Enterprise Systems (ES) are large, integrated information systems that combine various ICT functions of organizations. Our interest lies in the question to what extent these recent ES developments contribute to this ‘loose coupling’ and consequently, how this influences business agility.
Social science research communities worldwide are working hard to improve their research, analysis, reporting, and publication practices. The aim of the current project is to build a platform that (1) facilitates the use of, and (2) extends, Simonsohn’s detection method.
Social media have radically changed the communication between organizations and their customers. Organizations are faced with the questions whether they should be active in social media, and if so, how they should respond in a simultaneously efficient and effective manner. This project addresses these questions by investigating the relationship between the course, outcome, and linguistic characteristics of social media conversations.
Humanities researchers depend in their research on the efficiency and effectiveness of the search functionality provided in various cultural heritage collections online. The main goal of this project is to study the user needs of humanities scholars and implement them in a demonstrator, which will serve as a basis for an evaluation pilot to collect user feedback on a novel semantic search approach.
Cross-domain collaboration is considered an important source of creativity and innovation, particularly important to deal with complex tasks. Tackling such complex tasks requires insights from different disciplines. This project proposes to assess intercoder reliability and design an approach through which experts from the relevant fields can rate the expertise areas to further advance disambiguation.
Selecting scientific talent for positions and grants is a complex phenomenon. Where peer review traditionally played a dominant role, increasingly, this is replaced by expert (but nonpeer) committees who decide partly based on bibliometrics. From an evaluation and analytical perspective, this is not very satisfying. In talent selection, many criteria are deployed (implicitly or explicitly) that ultimately determine who gets a job or a grant and who doesn’t. As current research mainly focuses on traditional bibliometric performance indicators, we (i) do not understand the process of talent identification very well and as far as the indicators used are (normatively) used, we (ii) misinform decision makers by providing them with wrong (or one sided) indicators.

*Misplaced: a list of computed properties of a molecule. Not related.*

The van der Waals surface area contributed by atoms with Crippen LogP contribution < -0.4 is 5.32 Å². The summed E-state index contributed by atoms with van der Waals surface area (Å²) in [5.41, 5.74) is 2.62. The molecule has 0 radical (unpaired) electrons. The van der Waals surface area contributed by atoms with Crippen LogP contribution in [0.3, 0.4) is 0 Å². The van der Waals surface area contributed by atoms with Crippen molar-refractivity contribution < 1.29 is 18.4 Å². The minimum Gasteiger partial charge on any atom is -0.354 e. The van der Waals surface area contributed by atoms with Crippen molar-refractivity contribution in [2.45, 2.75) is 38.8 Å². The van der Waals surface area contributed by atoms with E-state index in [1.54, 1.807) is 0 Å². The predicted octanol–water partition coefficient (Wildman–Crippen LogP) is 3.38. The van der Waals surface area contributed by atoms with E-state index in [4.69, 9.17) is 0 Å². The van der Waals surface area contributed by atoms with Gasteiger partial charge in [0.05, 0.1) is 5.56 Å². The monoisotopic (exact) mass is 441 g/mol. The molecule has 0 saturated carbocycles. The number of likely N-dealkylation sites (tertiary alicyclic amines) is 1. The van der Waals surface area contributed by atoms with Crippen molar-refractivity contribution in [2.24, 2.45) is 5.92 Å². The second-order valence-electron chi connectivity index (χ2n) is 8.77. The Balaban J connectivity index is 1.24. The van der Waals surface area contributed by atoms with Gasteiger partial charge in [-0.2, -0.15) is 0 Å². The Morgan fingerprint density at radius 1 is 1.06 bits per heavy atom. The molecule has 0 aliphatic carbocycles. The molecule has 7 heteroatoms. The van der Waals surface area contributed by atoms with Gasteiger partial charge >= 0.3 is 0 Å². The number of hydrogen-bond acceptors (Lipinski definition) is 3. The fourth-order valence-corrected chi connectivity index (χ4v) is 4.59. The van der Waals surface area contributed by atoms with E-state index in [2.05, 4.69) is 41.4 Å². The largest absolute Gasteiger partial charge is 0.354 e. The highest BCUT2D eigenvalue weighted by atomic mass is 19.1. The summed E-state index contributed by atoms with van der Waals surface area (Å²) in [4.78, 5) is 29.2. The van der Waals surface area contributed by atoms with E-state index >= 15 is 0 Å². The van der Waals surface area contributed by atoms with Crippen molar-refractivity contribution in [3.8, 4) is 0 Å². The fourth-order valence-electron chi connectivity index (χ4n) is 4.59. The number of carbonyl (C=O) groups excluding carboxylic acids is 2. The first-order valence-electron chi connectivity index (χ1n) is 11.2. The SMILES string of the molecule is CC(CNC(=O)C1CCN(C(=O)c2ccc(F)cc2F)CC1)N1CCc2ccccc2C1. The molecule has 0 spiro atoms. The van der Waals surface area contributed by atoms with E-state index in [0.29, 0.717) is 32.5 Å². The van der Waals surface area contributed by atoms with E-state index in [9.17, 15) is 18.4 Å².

For selecting scholars for jobs, we showed elsewhere (e.g Van den Besselaar et al 2009) that bibliometric indicators actually do not work very well; interviewing a series of panel members suggests that scholarly independence is seen as a major criteria (Van Arensbergen et al 2013). Therefore we started to develop indicators that show candidates’ independence, but mainly focusing on coauthor networks and topical orientation of the candidates (van den Besselaar et al 2012). Other dimensions should be included, such as the independence of the scientist’s academic network. This project will develop a new more-dimensional concept of independence that combines bibliometrics withweb-based data (e.g. social media, digital CFPS).
This project focuses on determining the way in which the topic, political context, and involved politicians determine the relation between political discourse and preceding and following news coverage, where we are especially interested in long term shifts in the relation between press and politics.
Creating serendipity (i.e. “pleasant surprises for users”) is a primary goal of intelligent recommender systems. This project proposes an interdisciplinary approach to enhance the serendipity of TV recommendations that combines complementary knowledge from three disciplines – Computer Science, Language & Cognition and Communication Science.